Does Changing Your Business Name Help or Hurt Your Reputation?

changing your business name

In July 2017, The Wall Street Journal speculated about a meeting of Time Inc. executives who were discussing a corporate name change. If you are considering changing your business name, you might be interested in what happened just six months later.

Read on to learn more about whether a business name change helps or hurts your reputation.

Changing Your Business Name Because of Negative Associations

You may be considering changing your business name to escape a reputational problem. This was the position at Time Inc. The proposed name change was driven by a worry about their corporate reputation.

Time Inc. was perceived as a legacy publishing company, damaged by declining print advertising revenues. They reported an 8% fall in advertising revenue for the quarter ending March 31, 2017.

Repositioning the business as a “multi-platform consumer media company”, as a Time Inc. spokesman put it, was not going to work without losing the Time Inc. label. More on what happened to Time Inc. later.

In an article in Campaign, Helen Edwards argues that a name change is not enough to repair the reputation of toxic brands. She asks the reader to imagine that you want to move your career forward but your professional reputation is at a low ebb. How does it look if your solution is to change your name?

How would any potential employer regard this conduct? Edwards is persuasive in asserting that this is delusional and so are the corporate re-naming strategies of some high profile toxic brands. The truth will out.

You Want a New Direction

If you are taking your business in a new direction, it makes sense to have a new name. Associations with an old product or service may inhibit the move in the new direction. This helps you build a reputation around the new opportunity.

After over 50 years in the photographic paper business, The Haloid Photographic Company invented photocopying. This was so successful the company changed direction and the Xerox Corporation was born.

If Google search rankings and business listings are important to you, having a coherent business name, brand, and product are helpful to your reputation.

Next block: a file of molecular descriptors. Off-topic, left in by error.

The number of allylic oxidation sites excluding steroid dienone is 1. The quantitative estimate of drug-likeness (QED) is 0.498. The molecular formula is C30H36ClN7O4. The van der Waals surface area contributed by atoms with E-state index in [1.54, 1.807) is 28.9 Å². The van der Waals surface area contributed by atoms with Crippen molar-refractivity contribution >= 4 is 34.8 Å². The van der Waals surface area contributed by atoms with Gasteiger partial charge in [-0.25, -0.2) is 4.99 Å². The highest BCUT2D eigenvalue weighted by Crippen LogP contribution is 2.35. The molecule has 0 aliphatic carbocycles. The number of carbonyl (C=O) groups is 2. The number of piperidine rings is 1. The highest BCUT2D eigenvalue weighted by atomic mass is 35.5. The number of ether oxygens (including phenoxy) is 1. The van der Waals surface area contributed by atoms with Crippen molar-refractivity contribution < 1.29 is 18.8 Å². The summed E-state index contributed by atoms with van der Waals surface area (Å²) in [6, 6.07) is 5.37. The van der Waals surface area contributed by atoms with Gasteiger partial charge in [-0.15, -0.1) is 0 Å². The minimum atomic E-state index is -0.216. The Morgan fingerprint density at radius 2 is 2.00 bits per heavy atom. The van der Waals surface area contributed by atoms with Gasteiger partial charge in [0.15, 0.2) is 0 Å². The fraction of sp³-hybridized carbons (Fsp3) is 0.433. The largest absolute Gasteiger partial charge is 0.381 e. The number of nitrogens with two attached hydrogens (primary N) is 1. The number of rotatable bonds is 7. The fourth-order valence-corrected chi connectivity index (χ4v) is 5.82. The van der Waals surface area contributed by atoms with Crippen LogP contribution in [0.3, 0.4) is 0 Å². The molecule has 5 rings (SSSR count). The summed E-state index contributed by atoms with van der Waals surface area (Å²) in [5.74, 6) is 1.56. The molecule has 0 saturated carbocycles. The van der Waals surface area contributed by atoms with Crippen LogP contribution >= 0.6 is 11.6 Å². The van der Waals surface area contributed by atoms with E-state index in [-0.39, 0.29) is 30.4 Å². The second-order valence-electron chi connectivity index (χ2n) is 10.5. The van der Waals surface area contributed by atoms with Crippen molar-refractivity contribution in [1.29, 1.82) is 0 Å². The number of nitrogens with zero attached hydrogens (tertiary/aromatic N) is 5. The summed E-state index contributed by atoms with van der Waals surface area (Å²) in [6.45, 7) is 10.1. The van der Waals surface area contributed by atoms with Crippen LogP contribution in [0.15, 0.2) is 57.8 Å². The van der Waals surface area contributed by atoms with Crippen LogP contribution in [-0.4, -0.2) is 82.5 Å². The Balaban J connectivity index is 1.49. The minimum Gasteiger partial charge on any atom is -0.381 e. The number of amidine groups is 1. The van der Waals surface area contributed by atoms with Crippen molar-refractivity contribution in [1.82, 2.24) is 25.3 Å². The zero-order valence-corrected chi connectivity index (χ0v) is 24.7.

The downside is that the old company name, addresses, phone numbers, and customer reviews are still out there. This confuses Google, damages your reputation with Google, and reduces your search rankings. It may be worth putting investment into cleaning up the data held on business directories.

Time to Modernize

If your business is about being modern and up to date a name change might be a good way to keep things fresh. A modern name can support a reputation for dynamic fresh thinking.

In 2000 Accenture spun off from Arthur Anderson with a fresh new look and feel. Soon afterward Arthur Anderson looked very “last century” when they were embroiled in the Enron scandal. Accenture, on the other hand, has gone from strength to strength.

Modernising the name is not always successful. In 2002, PwC Consulting thought their new name would be optimistic and fresh. Unfortunately, “Monday” didn’t have that positive association with everybody and lasted only a few months.

Swings and Roundabouts

The impact of changing your business name on reputation is mixed. There are clearly examples where it has worked. There are others where it has spectacularly failed.

Reputation seems to be a hard-won asset for a business. It’s so much more than a name and perhaps a name change alone misses the point. Reputation is built on business fundamentals like service, quality, innovation, or reliability.

So, what happened to Time Inc.? In November 2017, Time Inc. was acquired by Meridith Corporation and in January 2018, Meredith removed Time Inc. signage and Time Inc. web traffic was directed to Meredith. John Huey, former Time editor-in-chief tweeted “R.I.P. Time Inc. The 95-year run is over.”